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MCA WELCOMES AUSTRALIA-JAPAN FREE TRADE AGREEMENT

The Minerals Council of Australia welcomes the Free Trade Agreement between Australia and Japan announced today by Prime Minister Tony Abbott and his Japanese counterpart, Shinzo Abe. Japan is Australia’s biggest coal customer and our second largest trading partner. In 2012-13, Australia exported $25.7 billion worth of coal, iron ore, copper and other concentrates to Japan. Coal contributed $13.7 billion of that total.

APPEA WORKPLACE BLUEPRINT UNDERSCORES THE REFORM IMPERATIVE

The Australian Petroleum, Production and Exploration Association blueprint for labour market reform released today is an important contribution to the debate on Australia’s productivity and competitiveness. The current industrial laws have increased the power of trade unions and tribunals at the expense of direct relationships between employers and employees in the workplace. Limits imposed on choice and flexibility have increased project costs and undercut the industry’s capacity to sustain and create more high-wage jobs. If Australia is to be competitive in the 21st Century, labour market reform is critical. Just last week, BHP Billiton revealed that its costs for a truck operator in the Bowen Basin were approximately 1.5 times more than the same truck at its operations in New Mexico in the USA. In his final public speech before stepping down as the head of the Australian Workers Union Paul Howes acknowledged that Australia’s industrial relations system is “dragging us down”. Without change, Australia will slip further behind its global competitors who are hungry for our market share in resources and energy. Bureau of Resources and Energy Economics data shows there is up to $327 billion worth of projects in 2015 that could be developed with the right policy and commercial settings in place. These projects would generate many thousands of new jobs and billions in taxes and royalties for Government. We have to get the settings right to deliver these projects. Abolishing the carbon tax, which includes a six cents per litre impost on diesel, and the Minerals Resource Rent Tax will be a positive first step in an industry where our international competitors face no such comparable imposts. But more will need to be done to help restore Australia’s competitiveness.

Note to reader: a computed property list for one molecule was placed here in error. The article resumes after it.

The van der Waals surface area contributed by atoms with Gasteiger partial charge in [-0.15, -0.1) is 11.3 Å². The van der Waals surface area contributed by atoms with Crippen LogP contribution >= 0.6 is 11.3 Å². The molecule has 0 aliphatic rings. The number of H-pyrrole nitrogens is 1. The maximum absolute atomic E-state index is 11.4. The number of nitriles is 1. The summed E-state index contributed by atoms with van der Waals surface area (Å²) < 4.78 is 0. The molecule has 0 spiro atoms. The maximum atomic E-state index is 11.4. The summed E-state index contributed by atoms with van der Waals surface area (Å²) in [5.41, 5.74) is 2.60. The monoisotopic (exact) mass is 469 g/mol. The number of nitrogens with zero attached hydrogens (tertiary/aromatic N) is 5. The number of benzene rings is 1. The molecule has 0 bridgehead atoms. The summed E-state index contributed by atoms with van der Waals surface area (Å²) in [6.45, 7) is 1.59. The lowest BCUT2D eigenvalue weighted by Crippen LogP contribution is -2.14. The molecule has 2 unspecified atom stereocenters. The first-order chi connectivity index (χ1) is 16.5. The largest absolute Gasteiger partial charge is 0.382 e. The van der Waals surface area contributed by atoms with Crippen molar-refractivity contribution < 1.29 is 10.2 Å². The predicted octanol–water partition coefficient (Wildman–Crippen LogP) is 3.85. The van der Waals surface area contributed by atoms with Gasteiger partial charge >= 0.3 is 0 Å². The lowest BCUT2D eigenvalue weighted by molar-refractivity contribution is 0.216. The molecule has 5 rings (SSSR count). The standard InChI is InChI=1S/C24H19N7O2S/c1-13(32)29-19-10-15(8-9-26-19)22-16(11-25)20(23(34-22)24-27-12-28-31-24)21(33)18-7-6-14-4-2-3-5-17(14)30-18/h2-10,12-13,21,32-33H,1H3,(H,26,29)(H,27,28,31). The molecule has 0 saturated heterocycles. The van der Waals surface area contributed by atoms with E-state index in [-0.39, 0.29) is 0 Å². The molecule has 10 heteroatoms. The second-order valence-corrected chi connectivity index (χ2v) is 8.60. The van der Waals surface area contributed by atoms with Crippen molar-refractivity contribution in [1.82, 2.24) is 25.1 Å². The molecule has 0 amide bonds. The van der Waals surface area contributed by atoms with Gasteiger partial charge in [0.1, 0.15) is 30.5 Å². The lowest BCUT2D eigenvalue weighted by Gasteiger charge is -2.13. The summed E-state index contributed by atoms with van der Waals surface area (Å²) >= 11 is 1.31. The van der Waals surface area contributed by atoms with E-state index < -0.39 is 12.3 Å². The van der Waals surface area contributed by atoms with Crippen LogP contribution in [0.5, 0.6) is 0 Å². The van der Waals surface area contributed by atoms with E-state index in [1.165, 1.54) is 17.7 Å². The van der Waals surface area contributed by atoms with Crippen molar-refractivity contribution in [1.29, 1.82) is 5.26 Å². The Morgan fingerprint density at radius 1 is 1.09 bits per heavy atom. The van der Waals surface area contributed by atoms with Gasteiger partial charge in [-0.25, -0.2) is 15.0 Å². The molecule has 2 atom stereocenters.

Minerals exports: China Japan Korea

Australia’s mineral exports to China. Australia’s three highest earning exports to China in 2012-13 were minerals: The total value of all minerals exports to China in 2012-13 was A$62 billion. Minerals exports made up 73 per cent of total goods and services exports to China in 2012-13.

REPEAL OF THE CARBON TAX WILL BOOST WA MINING

The complete repeal of the carbon tax will provide early and important relief to West Australian businesses through lower energy costs and the removal of the shadow carbon price on diesel. An estimated 10,000 WA firms are paying an extra six cents per litre on diesel as a result of the carbon tax package, costing businesses in the state more than $200 million per year. Unless the carbon tax is removed by 1 July the diesel tax will increase further as the carbon price increases to $25.40 per tonne of CO2. These extra costs particularly disadvantage WA’s mining sector, which has no choice but to use diesel-powered shovels, excavators, trains and electricity generation to operate in remote locations in such a large state. Calls today from Professor Ross Garnaut, a key designer of the world’s biggest carbon tax, to halt the repeal of the carbon tax should be ignored. Defenders of the carbon tax, including Professor Garnaut should explain why WA businesses are contributing to a punitive tax that Australian carbon tax raised more revenue in its first six months than the entire European emissions trading scheme did in its first six years. And these defenders might also explain why the Australian carbon tax raised as much revenue in its first 6 weeks as the Californian carbon trading scheme is projected to generate in its first two years. The full and early repeal of the carbon tax will provide an important boost to confidence in the WA minerals sector which is operating in an environment with subdued global commodity prices.

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